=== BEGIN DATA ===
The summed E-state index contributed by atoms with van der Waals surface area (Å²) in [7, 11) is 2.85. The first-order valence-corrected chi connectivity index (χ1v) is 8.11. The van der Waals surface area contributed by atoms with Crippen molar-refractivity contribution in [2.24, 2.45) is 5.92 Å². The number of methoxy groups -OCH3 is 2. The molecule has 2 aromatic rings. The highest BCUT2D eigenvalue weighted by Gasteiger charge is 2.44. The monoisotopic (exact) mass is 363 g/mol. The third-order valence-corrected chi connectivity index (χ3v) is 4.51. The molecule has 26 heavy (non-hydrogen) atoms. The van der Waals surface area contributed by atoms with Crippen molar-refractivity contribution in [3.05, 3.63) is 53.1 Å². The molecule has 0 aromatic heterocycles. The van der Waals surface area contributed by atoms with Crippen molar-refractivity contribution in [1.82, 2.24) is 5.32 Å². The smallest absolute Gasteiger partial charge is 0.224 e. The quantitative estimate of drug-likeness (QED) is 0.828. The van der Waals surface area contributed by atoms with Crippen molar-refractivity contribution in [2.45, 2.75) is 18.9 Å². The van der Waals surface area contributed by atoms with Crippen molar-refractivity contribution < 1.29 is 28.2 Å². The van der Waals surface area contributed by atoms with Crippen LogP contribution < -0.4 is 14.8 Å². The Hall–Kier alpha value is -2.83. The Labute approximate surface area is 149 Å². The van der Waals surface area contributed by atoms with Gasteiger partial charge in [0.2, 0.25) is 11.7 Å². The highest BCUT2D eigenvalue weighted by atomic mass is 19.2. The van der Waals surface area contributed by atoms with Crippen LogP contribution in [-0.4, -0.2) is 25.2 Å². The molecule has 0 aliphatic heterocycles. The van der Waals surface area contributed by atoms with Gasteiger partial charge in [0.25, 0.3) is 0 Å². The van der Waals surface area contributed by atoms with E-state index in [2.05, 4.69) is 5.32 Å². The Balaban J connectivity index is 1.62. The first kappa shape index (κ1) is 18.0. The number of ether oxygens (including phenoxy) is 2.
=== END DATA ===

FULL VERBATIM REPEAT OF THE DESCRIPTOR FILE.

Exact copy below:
The summed E-state index contributed by atoms with van der Waals surface area (Å²) in [7, 11) is 2.85. The first-order valence-corrected chi connectivity index (χ1v) is 8.11. The van der Waals surface area contributed by atoms with Crippen molar-refractivity contribution in [2.24, 2.45) is 5.92 Å². The number of methoxy groups -OCH3 is 2. The molecule has 2 aromatic rings. The highest BCUT2D eigenvalue weighted by Gasteiger charge is 2.44. The monoisotopic (exact) mass is 363 g/mol. The third-order valence-corrected chi connectivity index (χ3v) is 4.51. The molecule has 26 heavy (non-hydrogen) atoms. The van der Waals surface area contributed by atoms with Crippen molar-refractivity contribution in [3.05, 3.63) is 53.1 Å². The molecule has 0 aromatic heterocycles. The van der Waals surface area contributed by atoms with Crippen molar-refractivity contribution in [1.82, 2.24) is 5.32 Å². The smallest absolute Gasteiger partial charge is 0.224 e. The quantitative estimate of drug-likeness (QED) is 0.828. The van der Waals surface area contributed by atoms with Crippen molar-refractivity contribution in [2.45, 2.75) is 18.9 Å². The van der Waals surface area contributed by atoms with Crippen molar-refractivity contribution < 1.29 is 28.2 Å². The van der Waals surface area contributed by atoms with Crippen LogP contribution < -0.4 is 14.8 Å². The Hall–Kier alpha value is -2.83. The Labute approximate surface area is 149 Å². The van der Waals surface area contributed by atoms with Gasteiger partial charge in [0.2, 0.25) is 11.7 Å². The highest BCUT2D eigenvalue weighted by atomic mass is 19.2. The van der Waals surface area contributed by atoms with Crippen LogP contribution in [-0.4, -0.2) is 25.2 Å². The molecule has 0 aliphatic heterocycles. The van der Waals surface area contributed by atoms with Gasteiger partial charge in [0.25, 0.3) is 0 Å². The van der Waals surface area contributed by atoms with E-state index in [2.05, 4.69) is 5.32 Å². The Balaban J connectivity index is 1.62. The first kappa shape index (κ1) is 18.0. The number of ether oxygens (including phenoxy) is 2.